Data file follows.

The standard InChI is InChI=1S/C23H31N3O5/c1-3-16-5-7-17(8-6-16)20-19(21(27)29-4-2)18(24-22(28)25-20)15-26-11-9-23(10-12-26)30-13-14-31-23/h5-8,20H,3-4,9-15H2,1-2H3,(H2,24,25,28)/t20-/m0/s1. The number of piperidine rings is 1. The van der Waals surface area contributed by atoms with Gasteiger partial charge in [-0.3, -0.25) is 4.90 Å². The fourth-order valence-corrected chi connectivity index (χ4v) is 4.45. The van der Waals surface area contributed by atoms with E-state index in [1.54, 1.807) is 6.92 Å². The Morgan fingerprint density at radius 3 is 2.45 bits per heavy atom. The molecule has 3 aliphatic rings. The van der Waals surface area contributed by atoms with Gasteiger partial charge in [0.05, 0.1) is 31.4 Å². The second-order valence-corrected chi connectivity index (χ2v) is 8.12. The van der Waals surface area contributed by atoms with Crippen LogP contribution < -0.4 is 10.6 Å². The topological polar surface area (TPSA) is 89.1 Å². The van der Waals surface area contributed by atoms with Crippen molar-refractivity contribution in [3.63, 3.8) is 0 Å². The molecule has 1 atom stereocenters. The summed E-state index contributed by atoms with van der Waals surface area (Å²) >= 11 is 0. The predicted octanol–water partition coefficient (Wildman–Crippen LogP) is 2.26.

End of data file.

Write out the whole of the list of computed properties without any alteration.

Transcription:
The standard InChI is InChI=1S/C23H31N3O5/c1-3-16-5-7-17(8-6-16)20-19(21(27)29-4-2)18(24-22(28)25-20)15-26-11-9-23(10-12-26)30-13-14-31-23/h5-8,20H,3-4,9-15H2,1-2H3,(H2,24,25,28)/t20-/m0/s1. The number of piperidine rings is 1. The van der Waals surface area contributed by atoms with Gasteiger partial charge in [-0.3, -0.25) is 4.90 Å². The fourth-order valence-corrected chi connectivity index (χ4v) is 4.45. The van der Waals surface area contributed by atoms with E-state index in [1.54, 1.807) is 6.92 Å². The Morgan fingerprint density at radius 3 is 2.45 bits per heavy atom. The molecule has 3 aliphatic rings. The van der Waals surface area contributed by atoms with Gasteiger partial charge in [0.05, 0.1) is 31.4 Å². The second-order valence-corrected chi connectivity index (χ2v) is 8.12. The van der Waals surface area contributed by atoms with Crippen LogP contribution < -0.4 is 10.6 Å². The topological polar surface area (TPSA) is 89.1 Å². The van der Waals surface area contributed by atoms with Crippen molar-refractivity contribution in [3.63, 3.8) is 0 Å². The molecule has 1 atom stereocenters. The summed E-state index contributed by atoms with van der Waals surface area (Å²) >= 11 is 0. The predicted octanol–water partition coefficient (Wildman–Crippen LogP) is 2.26.